The United States’ healthcare system has two main issues: 1) it’s expensive, and 2) our health outcomes aren’t exceptional.
At least that’s what Irene Papanicolas, Ph.D., a professor at the London School of Economics and the Harvard T.H. Chan School of Public Health, found in a study she led. When asked why this is, she responded, “These inefficiencies are likely the product of a number of factors, including a reliance on fee-for-service reimbursement.”
Value-based care is one alternative to our current, predominantly fee-for-service system. This approach is designed to reward providers for delivering high-quality care that improves or maintains patients’ health, thereby lowering overall costs by avoiding expensive patient encounters in the future.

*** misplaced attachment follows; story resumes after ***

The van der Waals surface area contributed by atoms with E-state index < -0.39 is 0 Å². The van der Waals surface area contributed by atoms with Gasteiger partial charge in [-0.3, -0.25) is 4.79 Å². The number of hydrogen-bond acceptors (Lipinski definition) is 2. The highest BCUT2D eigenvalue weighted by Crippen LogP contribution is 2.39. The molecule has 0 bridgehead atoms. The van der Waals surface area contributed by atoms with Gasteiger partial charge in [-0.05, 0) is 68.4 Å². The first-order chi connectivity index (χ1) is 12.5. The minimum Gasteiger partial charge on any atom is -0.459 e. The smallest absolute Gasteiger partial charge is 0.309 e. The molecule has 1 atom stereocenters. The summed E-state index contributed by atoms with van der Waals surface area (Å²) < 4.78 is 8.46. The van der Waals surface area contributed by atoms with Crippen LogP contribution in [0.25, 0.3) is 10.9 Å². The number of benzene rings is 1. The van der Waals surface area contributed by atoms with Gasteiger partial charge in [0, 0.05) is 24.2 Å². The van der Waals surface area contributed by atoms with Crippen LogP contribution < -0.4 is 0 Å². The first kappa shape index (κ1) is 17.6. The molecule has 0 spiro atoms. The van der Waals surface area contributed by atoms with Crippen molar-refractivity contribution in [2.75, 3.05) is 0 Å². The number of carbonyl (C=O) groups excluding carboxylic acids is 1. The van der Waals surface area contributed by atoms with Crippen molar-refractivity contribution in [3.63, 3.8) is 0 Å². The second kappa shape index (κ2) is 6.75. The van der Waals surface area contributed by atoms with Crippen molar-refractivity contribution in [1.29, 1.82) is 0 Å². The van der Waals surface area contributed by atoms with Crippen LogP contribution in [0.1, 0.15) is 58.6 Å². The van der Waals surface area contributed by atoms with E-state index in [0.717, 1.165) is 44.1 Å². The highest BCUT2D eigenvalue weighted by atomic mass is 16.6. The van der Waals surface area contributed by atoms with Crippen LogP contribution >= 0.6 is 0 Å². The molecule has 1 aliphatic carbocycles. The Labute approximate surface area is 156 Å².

Shifting from fee-for-service to value-based care appeals to providers for many reasons. It offers the potential for meaningful, longer patient encounters that are designed to preserve and boost a patient’s health rather than cycling through an ever-increasing number of patients to treat immediate issues instead of underlying causes. As tempting as this shift is — and as eager as providers may be to get started — there are a few steps you’ll need to take before your practice starts the “volume-to-value” transition.
Ensure Your Practice Is Built on a Solid Foundation
The key to getting started on the right foot in value-based arrangements is by nailing the fundamentals. Make sure operations are smooth and workflows are efficient, then you can begin to layer on the additional services necessary for value-based care.
A simple example is appointment scheduling. Can patients easily schedule an appointment, online or over the phone? What reminders are sent to reduce the risk of a no-show? From there, analyze more complex practice operations, such as revenue cycle management. Is your front-office staff capturing patient information and copays effectively? Are all patient services coded at the right level? Is your billing company collecting your hard-earned revenue?